Horse Thief

Fear in Bliss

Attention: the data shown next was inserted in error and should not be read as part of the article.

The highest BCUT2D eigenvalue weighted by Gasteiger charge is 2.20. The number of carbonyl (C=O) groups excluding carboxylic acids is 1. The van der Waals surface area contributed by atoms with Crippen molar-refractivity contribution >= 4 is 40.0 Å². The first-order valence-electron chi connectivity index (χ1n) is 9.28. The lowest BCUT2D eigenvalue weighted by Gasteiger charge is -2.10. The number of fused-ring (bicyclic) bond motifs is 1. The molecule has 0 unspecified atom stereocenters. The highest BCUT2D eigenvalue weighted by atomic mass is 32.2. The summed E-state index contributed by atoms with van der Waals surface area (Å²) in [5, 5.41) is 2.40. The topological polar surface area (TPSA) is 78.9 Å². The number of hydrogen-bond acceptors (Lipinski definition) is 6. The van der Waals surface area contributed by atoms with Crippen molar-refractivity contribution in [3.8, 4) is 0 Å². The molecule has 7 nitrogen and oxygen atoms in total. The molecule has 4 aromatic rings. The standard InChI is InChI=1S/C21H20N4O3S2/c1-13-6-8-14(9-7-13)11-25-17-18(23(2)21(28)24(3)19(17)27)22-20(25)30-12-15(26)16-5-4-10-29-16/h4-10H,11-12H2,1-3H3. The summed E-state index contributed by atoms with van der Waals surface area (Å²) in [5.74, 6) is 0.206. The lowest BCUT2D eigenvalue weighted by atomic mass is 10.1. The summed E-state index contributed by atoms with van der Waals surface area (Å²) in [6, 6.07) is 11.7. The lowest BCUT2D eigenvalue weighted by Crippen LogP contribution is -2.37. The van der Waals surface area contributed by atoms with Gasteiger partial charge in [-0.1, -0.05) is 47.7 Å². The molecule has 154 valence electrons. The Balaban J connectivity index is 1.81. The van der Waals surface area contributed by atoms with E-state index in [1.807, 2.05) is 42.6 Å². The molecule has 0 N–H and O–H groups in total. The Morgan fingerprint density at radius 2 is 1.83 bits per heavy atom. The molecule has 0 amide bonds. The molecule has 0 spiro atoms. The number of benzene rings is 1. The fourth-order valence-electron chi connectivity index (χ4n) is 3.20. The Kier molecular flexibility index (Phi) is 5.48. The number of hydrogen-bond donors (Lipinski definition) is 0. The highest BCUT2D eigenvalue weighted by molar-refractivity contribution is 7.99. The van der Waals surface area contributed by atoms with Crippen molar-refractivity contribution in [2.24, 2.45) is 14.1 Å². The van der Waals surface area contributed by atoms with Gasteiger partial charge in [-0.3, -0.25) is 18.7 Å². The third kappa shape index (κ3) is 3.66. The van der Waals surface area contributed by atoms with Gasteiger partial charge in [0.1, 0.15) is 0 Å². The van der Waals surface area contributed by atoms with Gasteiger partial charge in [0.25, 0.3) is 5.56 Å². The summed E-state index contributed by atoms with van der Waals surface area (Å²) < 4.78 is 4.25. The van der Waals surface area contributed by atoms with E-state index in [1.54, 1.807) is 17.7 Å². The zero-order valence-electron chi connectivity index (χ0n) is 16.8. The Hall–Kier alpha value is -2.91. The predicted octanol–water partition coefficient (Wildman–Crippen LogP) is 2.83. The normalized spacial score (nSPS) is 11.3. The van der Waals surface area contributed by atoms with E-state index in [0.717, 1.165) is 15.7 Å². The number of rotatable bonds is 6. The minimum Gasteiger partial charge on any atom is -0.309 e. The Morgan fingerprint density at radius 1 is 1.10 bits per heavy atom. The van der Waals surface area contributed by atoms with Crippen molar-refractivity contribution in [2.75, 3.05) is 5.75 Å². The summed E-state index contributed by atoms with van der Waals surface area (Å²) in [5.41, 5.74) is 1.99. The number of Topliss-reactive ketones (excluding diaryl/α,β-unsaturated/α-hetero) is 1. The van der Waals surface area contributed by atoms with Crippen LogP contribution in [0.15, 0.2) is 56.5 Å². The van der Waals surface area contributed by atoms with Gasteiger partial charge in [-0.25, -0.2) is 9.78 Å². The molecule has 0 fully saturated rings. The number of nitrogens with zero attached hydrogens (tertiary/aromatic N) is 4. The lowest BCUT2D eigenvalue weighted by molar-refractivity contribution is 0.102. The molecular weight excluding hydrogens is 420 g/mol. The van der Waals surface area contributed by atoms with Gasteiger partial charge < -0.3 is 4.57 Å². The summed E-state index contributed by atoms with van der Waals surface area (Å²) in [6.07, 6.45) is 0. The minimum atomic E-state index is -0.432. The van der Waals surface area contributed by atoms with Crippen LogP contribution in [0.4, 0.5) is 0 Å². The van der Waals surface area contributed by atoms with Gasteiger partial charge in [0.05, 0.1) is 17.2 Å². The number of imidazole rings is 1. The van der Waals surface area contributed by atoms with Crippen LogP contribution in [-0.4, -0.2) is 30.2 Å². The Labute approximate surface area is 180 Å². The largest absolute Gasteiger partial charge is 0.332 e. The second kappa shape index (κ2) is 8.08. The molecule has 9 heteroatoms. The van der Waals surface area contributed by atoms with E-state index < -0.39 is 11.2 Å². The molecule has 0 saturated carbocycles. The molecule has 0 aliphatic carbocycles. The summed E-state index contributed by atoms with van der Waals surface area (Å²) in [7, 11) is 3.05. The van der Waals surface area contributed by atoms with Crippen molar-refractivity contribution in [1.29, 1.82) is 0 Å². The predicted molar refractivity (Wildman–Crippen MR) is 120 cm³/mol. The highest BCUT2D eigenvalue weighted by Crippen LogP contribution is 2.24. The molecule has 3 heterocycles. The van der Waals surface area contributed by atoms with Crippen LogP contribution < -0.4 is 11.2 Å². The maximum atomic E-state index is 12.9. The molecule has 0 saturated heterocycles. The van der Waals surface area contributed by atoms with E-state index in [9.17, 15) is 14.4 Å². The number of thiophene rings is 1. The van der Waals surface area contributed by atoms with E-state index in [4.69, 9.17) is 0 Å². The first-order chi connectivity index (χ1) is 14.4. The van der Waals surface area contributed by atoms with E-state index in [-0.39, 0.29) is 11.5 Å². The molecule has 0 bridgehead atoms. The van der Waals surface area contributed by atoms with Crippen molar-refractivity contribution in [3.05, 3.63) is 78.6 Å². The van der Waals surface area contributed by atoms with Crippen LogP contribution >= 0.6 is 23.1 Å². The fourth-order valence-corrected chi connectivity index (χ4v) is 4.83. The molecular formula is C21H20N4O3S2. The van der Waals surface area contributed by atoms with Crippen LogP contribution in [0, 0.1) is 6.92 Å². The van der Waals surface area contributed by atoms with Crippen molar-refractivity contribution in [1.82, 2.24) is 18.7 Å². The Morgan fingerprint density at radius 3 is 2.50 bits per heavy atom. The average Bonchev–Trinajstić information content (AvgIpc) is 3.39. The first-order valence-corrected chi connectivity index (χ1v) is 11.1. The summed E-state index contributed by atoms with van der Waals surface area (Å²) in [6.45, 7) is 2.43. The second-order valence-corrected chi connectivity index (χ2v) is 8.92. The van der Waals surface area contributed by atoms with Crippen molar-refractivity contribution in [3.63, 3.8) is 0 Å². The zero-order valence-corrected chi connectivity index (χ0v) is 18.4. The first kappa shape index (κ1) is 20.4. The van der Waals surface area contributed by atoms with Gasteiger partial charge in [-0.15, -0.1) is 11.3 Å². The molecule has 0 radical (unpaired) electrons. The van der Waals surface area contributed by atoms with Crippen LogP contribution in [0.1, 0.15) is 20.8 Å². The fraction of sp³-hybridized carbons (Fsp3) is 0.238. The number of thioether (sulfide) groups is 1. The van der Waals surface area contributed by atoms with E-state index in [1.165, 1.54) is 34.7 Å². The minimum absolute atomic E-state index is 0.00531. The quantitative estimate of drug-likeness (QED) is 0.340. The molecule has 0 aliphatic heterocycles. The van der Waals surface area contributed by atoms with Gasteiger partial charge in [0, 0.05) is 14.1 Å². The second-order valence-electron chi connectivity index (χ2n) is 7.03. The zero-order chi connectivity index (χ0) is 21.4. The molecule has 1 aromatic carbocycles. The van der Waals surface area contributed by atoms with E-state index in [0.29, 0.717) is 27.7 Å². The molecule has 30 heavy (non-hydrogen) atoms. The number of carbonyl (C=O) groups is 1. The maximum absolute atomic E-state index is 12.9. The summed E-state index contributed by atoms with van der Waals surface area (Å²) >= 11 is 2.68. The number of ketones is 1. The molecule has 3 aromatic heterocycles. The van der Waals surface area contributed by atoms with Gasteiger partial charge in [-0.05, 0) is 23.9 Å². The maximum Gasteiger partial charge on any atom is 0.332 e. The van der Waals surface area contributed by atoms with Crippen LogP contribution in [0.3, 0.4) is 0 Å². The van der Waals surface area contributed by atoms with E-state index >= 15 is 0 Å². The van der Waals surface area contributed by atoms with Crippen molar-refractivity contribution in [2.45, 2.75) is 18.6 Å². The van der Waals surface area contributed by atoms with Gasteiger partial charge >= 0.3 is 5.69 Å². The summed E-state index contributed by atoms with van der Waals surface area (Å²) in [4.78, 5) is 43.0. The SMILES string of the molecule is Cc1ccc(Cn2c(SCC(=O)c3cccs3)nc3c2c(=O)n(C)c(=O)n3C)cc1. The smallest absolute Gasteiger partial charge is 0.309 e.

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Following up their woolly 2011 indie debut, Go Deep, Go Wild, Oklahoma City quintet Horse Thief deliver a more subdued but ultimately better-built sophomore effort with Fear in Bliss. With the aid of producer Thom Monahan (Pernice Brothers, Devendra Banhart), they've taken the beard trimmer to their bristly, haphazard psych-folk and shaped it into something more accessible, putting the focus on frontman Cameron Neal's improved songwriting. Horse Thief have come a long way since their humble teenage beginnings in Denton, Texas, and while their debut for Britain's Bella Union label still owes a debt to their major influences (Fleet Foxes, Grizzly Bear), Fear in Bliss finds them beginning to settle into their own identity. Embracing the open frontier aesthetic of their adopted Oklahoma home and adapting it to 11 tracks of warm, guitar-led indie pop, Horse Thief sound infinitely more self-assured and comfortable here. Between the dusty glow of tracks like "Human Geographer" with its unique arpeggiated breakdown and the wistfully punctuated "Let Go," they dial in their parts and let the subtle psych elements tastefully color the background. They let the album breathe and develop at its own pace, even letting the straighter folk elements shine on the all-acoustic ballad "Already Dead." The generally sparkling guitar work throughout the album at times recalls the minimalist pop of Real Estate, but the overall wide-angled grandeur has more in common with the epic prairie fires of Lord Huron tempered with the Americana-leanings of Blitzen Trapper. With the type of folky psych pop Horse Thief employ, the playing field is wide and comparisons to similar-minded bands are going to be inevitable. Still, Fear in Bliss is a lovingly crafted and well-written album by a young band coming into its own.

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